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Sharp Health News

Is my child too sick for school?

Feb. 22, 2017

Is my child too sick for school?

It was a Friday when my son was diagnosed with hand, foot and mouth disease. By Monday, he was cleared for day care. As any working mom will tell you, this was relieving beyond measure — my child was on the mend and I wouldn't be buried in unread emails due to missed work. But I did wonder, was it too soon? What if he needed a little extra TLC? And what about the health of the other kids?

As it turns out, my son's contagious period was over — and it happened when his symptoms were easy to miss. Mix that with a child's new, untested immune system, and school and day care become breeding grounds for sickness.

"Common illness is a part of childhood," says Dr. Michal Goldberg, a board-certified pediatrician with Sharp Rees-Stealy Medical Group. "We want our kids to be exposed to peers and to social interactions. That is how they learn and develop. Inevitably, exposure to other children means that they will be exposed to germs as well."

But sick kids need time to heal, and contagious kids can be dangerous to their peers. So where do you draw the line? "It's a judgment call," says Dr. Goldberg. "Parents need to do the best they can with the information that is available at the time."

To help, she offers three basic guidelines. Keep a child home if:

  • She or he is contagious to others
  • She or he has a fever
  • She or he does not feel well enough to be able to meaningfully participate in the day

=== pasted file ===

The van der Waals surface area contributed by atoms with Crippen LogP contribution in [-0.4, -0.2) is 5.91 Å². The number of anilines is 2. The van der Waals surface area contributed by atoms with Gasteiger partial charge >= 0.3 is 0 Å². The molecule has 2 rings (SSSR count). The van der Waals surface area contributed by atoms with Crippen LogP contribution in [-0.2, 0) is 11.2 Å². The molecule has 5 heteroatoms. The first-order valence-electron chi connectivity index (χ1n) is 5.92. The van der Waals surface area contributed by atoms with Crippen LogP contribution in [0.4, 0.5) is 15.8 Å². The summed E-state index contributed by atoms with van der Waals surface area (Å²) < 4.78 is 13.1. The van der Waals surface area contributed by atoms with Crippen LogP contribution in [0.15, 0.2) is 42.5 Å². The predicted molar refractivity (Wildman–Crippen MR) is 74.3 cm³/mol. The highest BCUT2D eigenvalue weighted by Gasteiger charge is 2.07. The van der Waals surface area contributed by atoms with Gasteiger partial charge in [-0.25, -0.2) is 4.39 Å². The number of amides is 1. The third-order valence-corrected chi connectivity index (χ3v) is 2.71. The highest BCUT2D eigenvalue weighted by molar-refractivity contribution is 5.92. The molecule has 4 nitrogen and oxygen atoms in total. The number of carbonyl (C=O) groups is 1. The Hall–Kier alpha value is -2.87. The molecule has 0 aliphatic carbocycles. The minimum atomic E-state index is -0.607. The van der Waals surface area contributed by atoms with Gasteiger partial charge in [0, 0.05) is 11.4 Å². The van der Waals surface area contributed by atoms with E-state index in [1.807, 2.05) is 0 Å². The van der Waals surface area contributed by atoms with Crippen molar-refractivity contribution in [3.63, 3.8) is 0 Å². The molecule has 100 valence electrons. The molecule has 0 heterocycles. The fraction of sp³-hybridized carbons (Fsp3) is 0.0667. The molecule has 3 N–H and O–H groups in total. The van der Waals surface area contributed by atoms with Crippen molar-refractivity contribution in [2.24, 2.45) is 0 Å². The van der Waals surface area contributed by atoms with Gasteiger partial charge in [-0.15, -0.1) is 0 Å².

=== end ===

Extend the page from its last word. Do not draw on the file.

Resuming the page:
• Seems easy enough, right? But for a mom like me, who wishes her child came with operating instructions, I need a little more help. "I believe in empowering families to make that judgment call," says Dr. Goldberg, "but with guidance from their doctor as needed."

    She offers the following advice for the most common childhood ailments:

  • Cold — Children with a cold, who are not feverish, may return to school if they are otherwise well.
  • Fever — Children should generally stay home if they have had a fever within the past 24 hours. Babies under 3 months of age with a fever should be evaluated by their doctor.
  • Vomiting — If your child has vomited more than twice in the past 24 hours, or if she has vomited once and you feel she may be contagious, she should remain home from school.
  • Diarrhea — Children with slightly looser stool do not necessarily need to stay home, as this is a common finding with viral illness. However, children with frequent diarrhea, or diarrhea that cannot be contained in a diaper, are likely contagious to their peers and should stay home.
  • Strep throat — Children with strep throat should be treated with antibiotics for a full 24 hours prior to returning to school or day care.
  • Pink eye — Children with pink eye (aka bacterial conjunctivitis) may return to day care or school after they have been treated for a minimum of 24 hours with antibiotic eye drops.
  • Rashes — Most rashes are not contagious. Exceptions include impetigo, rash with fever, chickenpox, and hand, foot and mouth disease.
  • Ear infection — Ear infections are not contagious.
  • Hand, foot and mouth disease — Children with hand, foot and mouth disease should not return to school in the early days of illness when they have a lot of drooling and open blisters or mouth sores. Once your child is fever-free for 24 hours, feels well enough to participate in class, and no longer has many open blisters or excessive drooling, he should be able to return to school.
  • Chickenpox — Children with chickenpox should not return to day care or school until all of their lesions have crusted over.

  • As kids grow, parents sometimes bend these rules because they are worried about work coverage or a test that their child might miss. Dr. Goldberg warns against this.

    "I empathize with their frustrations," she says. "I am a parent, too. But if kids are contagious, they're contagious. And at the end of the day, parents really do know when to keep their kids home."

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